AARP researchers therefore also looked at changes in participant data over a five-year span, from 1999 to 2004. A state might be behind the national average in terms of spending yet may have reduced the number of people in nursing homes while boosting the number receiving in-home care. “We would call that a partial success,” Kassner says.
The report includes a two-page profile of every state, with pie charts showing how the state compares to the national average in terms of balancing funds and a table showing changes in participant data. Each profile describes programs and progress within that state.
AARP will host an Innovations Roundtable in August, inviting state officials and advocates to use the report and share information on best practices.
Because Medicaid is the primary payer for long-term care, how a state uses those funds can affect its long-term care infrastructure. If most of a state’s Medicaid budget goes to nursing home care, the market for entrepreneurs to develop businesses offering in-home care may be inadequate. As a result, even people who pay for long-term care out of their own pockets may have a hard time finding in-home services.
On the other hand, among states that have invested in home-based care, several have established a “single point of entry” to the long-term care system, providing one place where state residents can go to get all the information they need about options for care, whether they are eligible for Medicaid or not.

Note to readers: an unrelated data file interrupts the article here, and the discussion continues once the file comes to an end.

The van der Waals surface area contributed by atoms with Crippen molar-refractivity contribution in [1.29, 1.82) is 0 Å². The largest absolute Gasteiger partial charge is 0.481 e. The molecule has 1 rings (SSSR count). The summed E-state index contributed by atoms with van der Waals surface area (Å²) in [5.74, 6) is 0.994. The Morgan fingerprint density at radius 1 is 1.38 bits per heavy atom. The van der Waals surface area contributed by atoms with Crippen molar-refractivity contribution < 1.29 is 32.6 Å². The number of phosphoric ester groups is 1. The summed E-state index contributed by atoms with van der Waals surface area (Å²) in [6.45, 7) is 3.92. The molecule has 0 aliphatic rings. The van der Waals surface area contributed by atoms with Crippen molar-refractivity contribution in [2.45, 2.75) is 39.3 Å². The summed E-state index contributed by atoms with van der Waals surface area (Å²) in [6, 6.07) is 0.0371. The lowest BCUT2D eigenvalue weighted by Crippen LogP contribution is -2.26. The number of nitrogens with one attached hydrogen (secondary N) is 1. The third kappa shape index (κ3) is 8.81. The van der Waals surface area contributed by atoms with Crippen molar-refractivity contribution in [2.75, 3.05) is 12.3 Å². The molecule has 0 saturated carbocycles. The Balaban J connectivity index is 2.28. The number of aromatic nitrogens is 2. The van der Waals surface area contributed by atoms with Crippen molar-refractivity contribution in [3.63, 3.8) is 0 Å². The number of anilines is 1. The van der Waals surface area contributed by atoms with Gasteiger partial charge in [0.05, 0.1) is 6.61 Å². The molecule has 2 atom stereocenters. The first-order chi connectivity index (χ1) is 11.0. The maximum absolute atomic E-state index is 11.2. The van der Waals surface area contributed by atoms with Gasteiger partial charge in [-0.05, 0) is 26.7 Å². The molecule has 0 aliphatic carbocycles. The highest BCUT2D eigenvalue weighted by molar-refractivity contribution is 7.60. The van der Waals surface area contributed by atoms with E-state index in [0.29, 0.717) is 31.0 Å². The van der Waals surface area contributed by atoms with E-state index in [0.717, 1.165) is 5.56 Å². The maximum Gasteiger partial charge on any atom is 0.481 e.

The national trend toward apportioning some Medicaid funds for home- and community-based services—which began in the 1980s—got a boost from the U.S. Supreme Court in its 1999 Olmstead decision. The high court rejected the state of Georgia’s appeal to keep two women with mental illness and mental retardation in a state psychiatric hospital long after treatment professionals recommended their transfer to a less restrictive community-based setting.
“Older people don’t want to be in institutions, either,” Kassner says. “AARP will have to ramp up its advocacy to remove the disparity in services for different populations. If we’re not going to fight for this, who will?”